Claudia Gambaro celebrated Labor Day and her birthday by serving dinner to hundreds of people she'd never met. For her, it was the perfect combination.
"Everybody should do stuff on their birthday that makes them happy and feeds their soul," she said during a break from filling trays with food. "Being a union person, I can't imagine not doing something on Labor Day. This really does feed my soul."
Gambaro, 46, a state biologist, was among 65 union workers and local dignitaries who spent their Labor Day holiday in the kitchen and over the grill at Loaves & Fishes, cooking and serving chicken dinner for more than 600 hungry Sacramentans.
"I love that Loaves & Fishes is so important to the community," said Gambaro, a steward for Service Employees International Union Local 1000. "They provide incredible services. It's pretty awesome celebrating a holiday so important to labor at this event and it's a gorgeous barbecue. Smell that chicken!"
The spicy scent attracted a crowd as hundreds of diners lined up for free dinner.
"This is a lot more fun than cutting onions; that was my job last Labor Day," said postal worker Mike Remmen, as he flipped chicken breasts on the grill. "This is a way we can give back to the community. It also puts a face on labor. We're here helping people."
The annual Loaves & Fishes barbecue has been a tradition for more than 25 years, said Greg Larkins, community services labor liaison for the AFL-CIO/United Way California Capital Region.
Donated by United Food and Commercial Workers Local 8, some 300 whole chickens became the main course for the meal, which also featured potato salad, corn on the cob, bread, watermelon and cake for dessert.
Labor Day still has a great deal of significance to local workers, Larkins said. Behind only New York City and Detroit, Sacramento ranks third nationally in percentage of union members in the overall workforce, he said.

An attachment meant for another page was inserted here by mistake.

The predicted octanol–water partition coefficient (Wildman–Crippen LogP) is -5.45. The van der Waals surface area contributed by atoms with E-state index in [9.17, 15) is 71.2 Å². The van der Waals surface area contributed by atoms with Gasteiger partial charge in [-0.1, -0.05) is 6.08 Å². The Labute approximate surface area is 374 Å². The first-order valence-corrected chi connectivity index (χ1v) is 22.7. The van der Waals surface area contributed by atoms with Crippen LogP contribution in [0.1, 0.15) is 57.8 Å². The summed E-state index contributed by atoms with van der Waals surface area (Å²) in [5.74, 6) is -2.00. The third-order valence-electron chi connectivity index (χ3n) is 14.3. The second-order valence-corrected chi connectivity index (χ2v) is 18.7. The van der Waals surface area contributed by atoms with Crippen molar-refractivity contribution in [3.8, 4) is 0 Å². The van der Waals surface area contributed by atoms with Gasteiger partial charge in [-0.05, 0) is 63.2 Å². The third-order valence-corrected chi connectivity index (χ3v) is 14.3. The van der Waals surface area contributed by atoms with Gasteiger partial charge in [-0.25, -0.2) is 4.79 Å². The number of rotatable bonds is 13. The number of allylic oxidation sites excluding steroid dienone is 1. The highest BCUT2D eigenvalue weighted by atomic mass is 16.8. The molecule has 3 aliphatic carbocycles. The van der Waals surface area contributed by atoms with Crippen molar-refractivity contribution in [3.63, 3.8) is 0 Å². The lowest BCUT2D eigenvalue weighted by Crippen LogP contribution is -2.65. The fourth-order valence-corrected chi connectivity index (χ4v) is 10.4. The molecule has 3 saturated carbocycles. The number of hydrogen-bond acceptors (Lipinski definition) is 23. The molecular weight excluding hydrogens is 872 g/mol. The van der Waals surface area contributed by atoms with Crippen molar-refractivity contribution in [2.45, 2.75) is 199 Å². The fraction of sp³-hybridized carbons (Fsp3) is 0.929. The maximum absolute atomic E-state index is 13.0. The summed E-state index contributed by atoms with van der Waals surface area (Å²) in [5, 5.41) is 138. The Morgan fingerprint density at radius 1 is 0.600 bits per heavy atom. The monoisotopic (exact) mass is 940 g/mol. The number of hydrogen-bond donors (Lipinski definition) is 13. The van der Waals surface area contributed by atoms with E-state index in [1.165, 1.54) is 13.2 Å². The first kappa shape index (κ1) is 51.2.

Serving the Labor Day meal has become a tradition for many volunteers, said electrician Jon Thompson of the International Brotherhood of Electrical Workers, Local 340.
"There's just the desire to pass it along," he said. "We're doing OK; we've got a contract in place and a hopeful future. We want to spread that around."
Marking its 30th anniversary this year, Loaves & Fishes serves 650 to 800 clients a day, said director Tasha Murdock. The shelter averages about 17,000 meals a month. But the Labor Day dinner is special.
"There's always a big turnout for this event, and we appreciate it," Murdock said of the barbecue. "People want to know that they're not forgotten. This is a wonderful blessing."
Among the elected officials working the cafeteria line were state Senate President Pro Tem Darrell Steinberg and Assemblyman Roger Dickinson, both Sacramento Democrats, as well as Rep. Ami Bera, D-Elk Grove.
"This is a great tradition," Steinberg said.
"The labor federation has every right to take the day off to celebrate but instead chose to take this opportunity to help people in need.
"I'm very proud of the labor community in Sacramento," he added.
"We've had tough economic times; things are getting better. A lot of people are working, but a lot of people have been hit with the hardest of hard times. It's very important to help."
Sacramento union members also spent Monday observing an important tenet of the labor movement: Being allowed time off.
Members of 93 unions came together for an afternoon picnic at Sacramento's William Land Park.
As a cover band played "All Along the Watchtower" not quite the pro-labor "Maggie's Farm," yet still Bob Dylan people stood in line for burgers and hot dogs provided by the Sacramento Central Labor Council, AFL-CIO, which put on the event.
"We are celebrating work, and people who work hard and play by the rules" and deserve a fair wage, Central Labor Council executive secretary Bill Camp said.
Few people seemed affected by fat raindrops that occasionally fell on the park though late arrivals came prepared in hooded rain gear or carrying umbrellas.
Labor Council political director Kevin Ferreira said the event, started in 2001, is meant to promote "solidarity" among unions.
Monday's event drew about 2,000 people, including Galt High School teacher Jason Lopez and his family.
"I wanted to show the same support for my union that (it) shows for me," Lopez said.
Call The Bee's Debbie Arrington, (916) 321-1075. Follow her on Twitter @debarrington.